Background: The recent global climate agreement in Paris aims to mitigate greenhouse gas emissions while fostering sustainable development, and establishes an international trading mechanism to meet this goal. Currently, carbon offset program implementers are allowed to collect their own monitoring data to determine the number of carbon credits to be awarded.
Objectives: We summarize reasons for mandating independent monitoring of greenhouse gas emission reduction projects. In support of our policy recommendations, we describe a case study of a program designed to earn carbon credits by distributing almost one million drinking water filters in rural Kenya to avert the use of fuel for boiling water. We compare results from an assessment conducted by our research team in the program area among households with pregnant women or caregivers in rural villages with low piped water access with the reported program monitoring data and discuss the implications.
Discussion: Our assessment in Kenya found lower household water filter usage levels than the internal program monitoring reported estimates used to determine carbon credits; we found 19% (N=4041) of households reported filter usage 2-3 years after filter distribution compared to the program stated usage rate of 81% (N=14988) 2.7 years after filter distribution. Although carbon financing could be a financially sustainable approach to scale up water treatment and improve health in low-income settings, these results suggest program effectiveness will remain uncertain in the absence of requiring monitoring data be collected by third-party organizations.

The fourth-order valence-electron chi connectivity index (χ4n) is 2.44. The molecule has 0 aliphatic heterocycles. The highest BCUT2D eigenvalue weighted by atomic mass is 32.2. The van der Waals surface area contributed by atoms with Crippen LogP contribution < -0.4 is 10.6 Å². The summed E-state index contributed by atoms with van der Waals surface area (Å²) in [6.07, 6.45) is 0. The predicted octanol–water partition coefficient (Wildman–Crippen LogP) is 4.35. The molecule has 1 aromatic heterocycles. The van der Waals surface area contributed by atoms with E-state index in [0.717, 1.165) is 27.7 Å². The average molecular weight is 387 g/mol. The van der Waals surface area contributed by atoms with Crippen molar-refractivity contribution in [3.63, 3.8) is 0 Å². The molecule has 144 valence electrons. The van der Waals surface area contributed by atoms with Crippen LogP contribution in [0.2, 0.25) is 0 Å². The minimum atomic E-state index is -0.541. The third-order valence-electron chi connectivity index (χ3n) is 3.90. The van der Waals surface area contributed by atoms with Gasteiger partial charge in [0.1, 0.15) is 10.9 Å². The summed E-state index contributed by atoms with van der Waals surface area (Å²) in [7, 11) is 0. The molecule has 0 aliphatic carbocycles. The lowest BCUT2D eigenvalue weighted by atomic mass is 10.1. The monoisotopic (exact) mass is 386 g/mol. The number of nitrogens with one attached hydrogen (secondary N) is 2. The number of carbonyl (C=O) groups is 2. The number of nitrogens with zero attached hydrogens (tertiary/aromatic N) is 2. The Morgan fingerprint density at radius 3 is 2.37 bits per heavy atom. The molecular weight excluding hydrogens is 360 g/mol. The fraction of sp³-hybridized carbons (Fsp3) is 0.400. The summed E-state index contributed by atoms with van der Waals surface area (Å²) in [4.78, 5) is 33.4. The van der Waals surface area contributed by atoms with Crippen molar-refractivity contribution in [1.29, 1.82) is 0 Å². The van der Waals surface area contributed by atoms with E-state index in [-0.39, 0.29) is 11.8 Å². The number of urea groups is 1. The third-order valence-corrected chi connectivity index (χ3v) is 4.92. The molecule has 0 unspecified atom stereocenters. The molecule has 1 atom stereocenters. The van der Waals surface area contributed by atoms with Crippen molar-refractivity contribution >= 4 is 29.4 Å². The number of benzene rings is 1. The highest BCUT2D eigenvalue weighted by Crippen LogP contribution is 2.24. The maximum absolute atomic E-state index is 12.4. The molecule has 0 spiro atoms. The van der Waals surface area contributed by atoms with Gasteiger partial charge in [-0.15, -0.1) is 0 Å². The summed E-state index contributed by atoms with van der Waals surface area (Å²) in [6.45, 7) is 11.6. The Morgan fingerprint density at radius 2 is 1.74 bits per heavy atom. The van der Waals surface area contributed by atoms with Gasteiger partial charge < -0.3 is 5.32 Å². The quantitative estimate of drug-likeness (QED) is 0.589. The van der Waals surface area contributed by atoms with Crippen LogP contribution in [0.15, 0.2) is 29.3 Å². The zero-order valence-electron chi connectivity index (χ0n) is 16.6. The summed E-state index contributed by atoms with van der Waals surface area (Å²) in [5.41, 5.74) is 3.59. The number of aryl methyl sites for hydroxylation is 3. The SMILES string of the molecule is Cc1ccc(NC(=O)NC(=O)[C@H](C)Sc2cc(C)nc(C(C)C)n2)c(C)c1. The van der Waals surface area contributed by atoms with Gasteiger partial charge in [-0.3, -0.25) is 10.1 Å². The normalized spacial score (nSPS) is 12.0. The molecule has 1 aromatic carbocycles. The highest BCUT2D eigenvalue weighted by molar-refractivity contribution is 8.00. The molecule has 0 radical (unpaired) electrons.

Conclusion: Independent monitoring should be a key requirement for carbon credit verification in future international carbon trading mechanisms to ensure programs achieve benefits in line with sustainable development goals.
Systematic reviews of existing evidence show promising effects of community health worker (CHW) programs as a strategy to improve child survival, but also highlight challenges faced by CHW programs, including insufficient incentives to deliver timely and appropriate services. We assessed the effect of an incentivized community health delivery program in Uganda on all-cause under-five mortality. A cluster-randomized controlled trial, embedded within the scale-up of a new community health delivery program, was undertaken in 214 clusters in 10 districts in Uganda. In the intervention clusters micro entrepreneur-based community health promoters (CHPs) were deployed over a three-year period (2011-2013). On average 38 households were surveyed in each cluster at the end of 2013, for a total sample size of 8,119 households. The primary study outcome was all-cause under-five mortality (U5MR). U5MR was reduced by 27% (adjusted RR 0.73, 95% CI 0.58-0.93).